Peter Geye

August 21, 2020 
The following is excerpted from Peter Geye's new novel, Northernmost. Geye's previous novels are Safe from the Sea, The Lighthouse Road, and Wintering. Geye was born and raised in Minneapolis, and lives there with his family.

Each night she leaves the light on in the front window and walks the cove shoreline out to the point and from across the water tries to believe she lives there, in the warm and quiet glow of the fish house. So many nights during the last year—the hardest of her life—after working all day on the house or at her desk, she’s come out here to take comfort in the surging waves. My, how they keep coming. But for weeks the cove and even the lake out beyond the point have been frozen. The cold tonight will make the ice stronger. The snow will make it softer.

Her grandmother once painted the fish house from this vantage. Back in the 1940s, when she was first a bride and still in love with the idea of living here. That painting, along with five others, hangs in the historical society on the Lighthouse Road. It’s titled Fish House in Snow Squall, and from where she stands now Greta can see it as she imagines her grandmother might have, even if she’s standing in a blizzard, not a squall. The trees on the point sway in the gusts, their blackness a shifting smudge against the snowlit sky.

“You’re doing it again, Mom,” Liv says, her voice pinched on the wind.

Greta steps closer. “Doing what, love?”

“Talking out loud.”

“I was thinking about my grandma.” Greta brushes the snow from Liv’s hat and sees its reflection in her daughter’s eyes. “She was an artist. Her paintings are in the historical society. You’ve seen them.”

“The one of the fish house,” Liv says.

“That’s the one I was thinking of.”

“It’s not the same fish house anymore.”

Greta imagines some pride in her daughter’s voice. “It certainly isn’t.”

Together they look back across the cove, the wind biting their faces. Usually the radiance from town a half mile across the isthmus comes up over the trees, but tonight the snow blots even that out. The only thing alight in any direction is the window.

So many nights during the last year, she’s come out here to take comfort in the surging waves. My, how they keep coming.

“Axel!” Liv hollers as the dog chases a whorl of snow blown up off the ice. “Come here, boy!”

“He’s okay,” Greta says. “The snow’s got him excited is all.”

Now they watch him bound off. Liv’s crazy about him, a giant mutt that looks as much like a bear as a dog. At two years old, he weighs a hundred and thirty pounds. His paws are as big as Liv’s feet. Perfect for the snow.

“The wind’s so quiet without the water,” Liv says.

Greta’s heard that before, and wonders whose expression it is. Her mother or father? Her grandfather? It can’t be Frans, can it?

“If it wasn’t snowing, would the wind sound the same?” Liv asks.

Greta puts her ear up to the night, as though listening for birdsong, and says, “I don’t think so. If it weren’t snowing, it would sound more like a scream. This is almost like someone whistling. Or humming.”

Axel comes barreling out of the darkness, storming into Liv’s legs and knocking her down. She laughs and bounces up and tries to tackle him but misses. Axel circles back and Liv gets up again and pushes her hat up off her eyes and together the two of them start toward the fish house. Greta watches them running, can hear Liv’s laugh carried on the wind. Before they’re halfway across the cove, the light in the window wavers and, on the ebb of another strong breeze, the house goes dark.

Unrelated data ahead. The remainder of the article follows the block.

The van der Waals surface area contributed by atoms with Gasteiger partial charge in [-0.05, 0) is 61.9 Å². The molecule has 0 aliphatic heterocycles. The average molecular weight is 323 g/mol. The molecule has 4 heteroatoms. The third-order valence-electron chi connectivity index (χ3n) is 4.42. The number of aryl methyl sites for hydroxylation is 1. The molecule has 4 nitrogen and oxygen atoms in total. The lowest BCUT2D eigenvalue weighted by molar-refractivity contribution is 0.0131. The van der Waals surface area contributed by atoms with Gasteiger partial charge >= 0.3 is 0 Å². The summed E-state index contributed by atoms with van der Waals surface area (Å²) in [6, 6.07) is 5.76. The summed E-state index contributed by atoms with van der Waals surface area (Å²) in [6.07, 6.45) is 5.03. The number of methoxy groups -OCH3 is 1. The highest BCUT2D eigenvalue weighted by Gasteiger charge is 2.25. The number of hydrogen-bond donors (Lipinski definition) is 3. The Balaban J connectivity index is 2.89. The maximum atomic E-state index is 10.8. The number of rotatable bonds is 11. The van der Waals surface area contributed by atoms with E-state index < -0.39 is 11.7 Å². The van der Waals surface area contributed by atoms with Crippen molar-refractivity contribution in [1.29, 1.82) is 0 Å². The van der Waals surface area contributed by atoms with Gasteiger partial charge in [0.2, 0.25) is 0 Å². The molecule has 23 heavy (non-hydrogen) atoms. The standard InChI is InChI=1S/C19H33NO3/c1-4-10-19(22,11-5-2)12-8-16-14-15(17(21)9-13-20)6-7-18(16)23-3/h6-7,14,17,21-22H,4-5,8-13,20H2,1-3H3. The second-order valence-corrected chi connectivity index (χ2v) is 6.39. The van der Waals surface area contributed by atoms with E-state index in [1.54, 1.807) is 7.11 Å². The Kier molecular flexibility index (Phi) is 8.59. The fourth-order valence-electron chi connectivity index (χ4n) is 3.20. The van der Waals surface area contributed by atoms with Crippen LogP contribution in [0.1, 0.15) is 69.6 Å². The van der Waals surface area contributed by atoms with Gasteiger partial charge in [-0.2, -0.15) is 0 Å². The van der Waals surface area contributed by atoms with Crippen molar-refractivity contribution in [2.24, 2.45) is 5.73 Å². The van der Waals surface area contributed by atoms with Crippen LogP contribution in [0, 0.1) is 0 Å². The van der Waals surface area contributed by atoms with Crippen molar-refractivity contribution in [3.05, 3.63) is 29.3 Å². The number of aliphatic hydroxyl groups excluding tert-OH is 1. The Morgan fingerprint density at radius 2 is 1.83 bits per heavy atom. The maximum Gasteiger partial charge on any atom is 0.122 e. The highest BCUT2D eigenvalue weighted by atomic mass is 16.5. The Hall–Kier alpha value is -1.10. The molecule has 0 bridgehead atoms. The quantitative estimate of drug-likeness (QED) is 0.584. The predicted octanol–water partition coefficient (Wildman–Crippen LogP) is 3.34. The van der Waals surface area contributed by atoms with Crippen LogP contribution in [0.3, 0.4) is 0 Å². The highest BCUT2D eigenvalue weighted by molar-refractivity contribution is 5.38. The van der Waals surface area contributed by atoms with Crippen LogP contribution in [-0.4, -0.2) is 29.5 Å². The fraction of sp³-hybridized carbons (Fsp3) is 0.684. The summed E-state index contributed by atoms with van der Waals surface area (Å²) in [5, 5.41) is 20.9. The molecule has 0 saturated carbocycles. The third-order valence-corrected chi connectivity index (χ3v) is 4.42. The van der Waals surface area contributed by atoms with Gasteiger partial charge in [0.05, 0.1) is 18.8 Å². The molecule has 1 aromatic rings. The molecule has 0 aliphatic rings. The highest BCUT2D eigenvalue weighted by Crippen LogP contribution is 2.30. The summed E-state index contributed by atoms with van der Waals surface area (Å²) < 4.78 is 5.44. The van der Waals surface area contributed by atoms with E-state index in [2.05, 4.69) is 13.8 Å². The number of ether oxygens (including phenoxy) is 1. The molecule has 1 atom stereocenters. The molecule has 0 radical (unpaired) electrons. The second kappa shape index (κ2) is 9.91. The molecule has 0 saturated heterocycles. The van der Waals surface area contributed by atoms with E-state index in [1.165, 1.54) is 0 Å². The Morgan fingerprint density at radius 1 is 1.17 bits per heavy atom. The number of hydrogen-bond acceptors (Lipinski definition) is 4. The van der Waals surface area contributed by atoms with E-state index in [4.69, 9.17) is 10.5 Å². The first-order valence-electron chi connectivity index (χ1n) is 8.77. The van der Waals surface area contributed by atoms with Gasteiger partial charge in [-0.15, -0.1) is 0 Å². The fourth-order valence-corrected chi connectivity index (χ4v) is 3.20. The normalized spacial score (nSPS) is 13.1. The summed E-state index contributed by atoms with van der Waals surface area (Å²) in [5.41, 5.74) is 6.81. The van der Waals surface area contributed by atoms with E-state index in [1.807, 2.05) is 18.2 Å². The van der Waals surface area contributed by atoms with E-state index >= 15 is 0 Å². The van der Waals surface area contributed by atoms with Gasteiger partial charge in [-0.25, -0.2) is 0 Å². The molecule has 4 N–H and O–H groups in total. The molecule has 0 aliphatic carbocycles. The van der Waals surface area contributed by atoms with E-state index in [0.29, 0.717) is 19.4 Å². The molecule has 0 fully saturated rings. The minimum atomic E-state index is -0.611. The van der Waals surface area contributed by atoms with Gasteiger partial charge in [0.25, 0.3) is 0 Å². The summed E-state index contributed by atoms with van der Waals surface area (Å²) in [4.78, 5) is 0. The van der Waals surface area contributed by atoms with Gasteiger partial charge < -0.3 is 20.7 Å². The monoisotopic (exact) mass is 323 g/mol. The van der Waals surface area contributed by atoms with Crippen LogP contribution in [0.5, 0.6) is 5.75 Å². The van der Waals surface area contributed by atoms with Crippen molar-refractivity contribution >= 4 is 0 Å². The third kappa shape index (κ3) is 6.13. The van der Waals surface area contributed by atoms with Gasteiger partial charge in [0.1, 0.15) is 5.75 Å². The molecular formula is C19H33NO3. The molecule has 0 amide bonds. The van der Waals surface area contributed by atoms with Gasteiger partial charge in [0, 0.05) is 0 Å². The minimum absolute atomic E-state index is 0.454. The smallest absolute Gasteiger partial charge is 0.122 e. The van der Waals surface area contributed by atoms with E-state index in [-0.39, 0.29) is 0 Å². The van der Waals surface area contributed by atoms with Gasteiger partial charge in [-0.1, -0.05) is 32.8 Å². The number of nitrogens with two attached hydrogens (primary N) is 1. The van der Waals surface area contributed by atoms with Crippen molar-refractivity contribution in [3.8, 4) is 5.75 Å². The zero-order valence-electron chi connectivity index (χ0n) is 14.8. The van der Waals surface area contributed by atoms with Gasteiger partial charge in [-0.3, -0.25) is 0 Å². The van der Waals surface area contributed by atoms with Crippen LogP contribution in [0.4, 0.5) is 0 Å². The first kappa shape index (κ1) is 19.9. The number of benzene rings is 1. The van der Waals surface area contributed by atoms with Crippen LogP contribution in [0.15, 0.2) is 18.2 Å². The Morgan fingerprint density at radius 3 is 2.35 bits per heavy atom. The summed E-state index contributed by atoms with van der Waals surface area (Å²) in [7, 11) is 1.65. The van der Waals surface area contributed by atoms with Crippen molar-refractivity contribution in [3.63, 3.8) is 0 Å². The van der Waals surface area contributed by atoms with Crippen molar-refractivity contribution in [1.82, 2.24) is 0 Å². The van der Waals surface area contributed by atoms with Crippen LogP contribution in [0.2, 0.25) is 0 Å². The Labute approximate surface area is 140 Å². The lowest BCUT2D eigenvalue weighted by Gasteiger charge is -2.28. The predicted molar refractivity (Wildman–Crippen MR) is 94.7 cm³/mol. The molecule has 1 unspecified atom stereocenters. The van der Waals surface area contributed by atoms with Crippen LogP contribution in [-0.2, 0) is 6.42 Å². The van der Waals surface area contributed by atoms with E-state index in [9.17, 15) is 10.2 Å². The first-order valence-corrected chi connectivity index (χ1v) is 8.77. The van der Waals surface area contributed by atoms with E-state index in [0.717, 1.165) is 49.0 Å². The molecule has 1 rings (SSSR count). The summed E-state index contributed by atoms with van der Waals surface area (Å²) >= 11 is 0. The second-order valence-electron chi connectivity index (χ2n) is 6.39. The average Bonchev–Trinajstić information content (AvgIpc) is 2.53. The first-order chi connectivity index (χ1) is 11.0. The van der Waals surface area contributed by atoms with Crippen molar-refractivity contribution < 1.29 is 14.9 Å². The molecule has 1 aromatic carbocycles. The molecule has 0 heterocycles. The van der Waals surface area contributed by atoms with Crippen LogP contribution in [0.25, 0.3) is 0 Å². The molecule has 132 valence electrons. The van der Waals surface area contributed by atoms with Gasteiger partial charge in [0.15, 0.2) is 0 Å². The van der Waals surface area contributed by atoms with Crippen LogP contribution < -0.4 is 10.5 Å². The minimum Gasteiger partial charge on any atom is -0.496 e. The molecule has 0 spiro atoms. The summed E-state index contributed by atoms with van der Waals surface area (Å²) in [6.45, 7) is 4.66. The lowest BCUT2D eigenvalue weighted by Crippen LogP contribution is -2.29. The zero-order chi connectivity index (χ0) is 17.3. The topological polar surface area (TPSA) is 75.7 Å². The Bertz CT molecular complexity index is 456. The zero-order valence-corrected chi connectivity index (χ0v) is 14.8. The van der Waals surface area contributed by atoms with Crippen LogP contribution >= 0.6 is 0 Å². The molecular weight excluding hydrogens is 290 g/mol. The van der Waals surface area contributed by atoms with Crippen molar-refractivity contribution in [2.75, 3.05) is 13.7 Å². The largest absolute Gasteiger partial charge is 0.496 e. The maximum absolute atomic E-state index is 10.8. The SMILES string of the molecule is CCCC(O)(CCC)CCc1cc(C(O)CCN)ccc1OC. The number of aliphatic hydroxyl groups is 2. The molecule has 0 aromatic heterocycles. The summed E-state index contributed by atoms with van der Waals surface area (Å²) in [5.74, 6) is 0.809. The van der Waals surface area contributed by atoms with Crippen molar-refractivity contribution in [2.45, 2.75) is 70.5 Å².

In the closet off the mudroom, Greta finds the lantern and a box of wooden matches and she lights up the mantle and they go into what she’s now calling the great room. A fire still smolders in the replace and Greta rekindles it while Liv collapses on the leather chair. Axel shakes the snow from his coat and lies on the rug. The house is warm, but without power the new bedrooms up in the loft will soon get cold.

“We’d better sleep down here,” Greta says.

“Like a slumber party.”

“I’ll go get blankets and pillows. You brush your teeth.”

Greta goes upstairs for Liv’s bedding and the stuffed polar bear she’s lately been sleeping with again. She grabs her own comforter and another pillow and heads back downstairs. It’s so quiet inside. Only the snap of the fire and the dog’s heavy sighs and, out in the night, the wind through the darkness.


Before she’d done all the work on the house, the wind had mowed through it like water through a fishnet. But with the new replace and chimney and the loft, with the new windows and roof, the place has been trued and now the wind’s kept outside. Greta arranges Liv’s pillow and quilt on the big chair and spreads her comforter on the sofa.

Liv comes out of the bathroom and jumps in the chair. “Will it stay warm enough with just the fire?”

“I think so,” Greta says.

Liv reaches down for the dog. “I can sleep on the floor with Axel if I get cold. He’d love that.”

Greta smiles at her daughter’s easiness. She hasn’t seen much of it recently. Liv’s only 11 years old. Eleven going on eighteen, what with all the mood swings and surliness, the back talk and pit­ ting herself against the world, the unexplained tears and desperate hugs. Of course, Greta feels responsible for all of it. How many times each day does she agonize over Liv’s mood? How much time does she spend wondering if her daughter will be all right? How much are her own choices going to cost her daughter? And her son, Lasse, too, who is staying the night up at his grandpa’s house?

“I’ll be up working for a while,” Greta says. “I’ll keep the fire going. Maybe the power’ll come back on.”

“Are you still writing the family story?”

Greta sits down and spreads Liv’s quilt and kisses her forehead. “I’m almost done.”

“Is it a true story?”

“Sort of.”

“Are the people happy?”

“Are you okay, sweet pea?”

Liv rubs her eyes and looks like she’s about to sulk. Instead she says, “It’s tomorrow we go home, right? And Dad will be there?”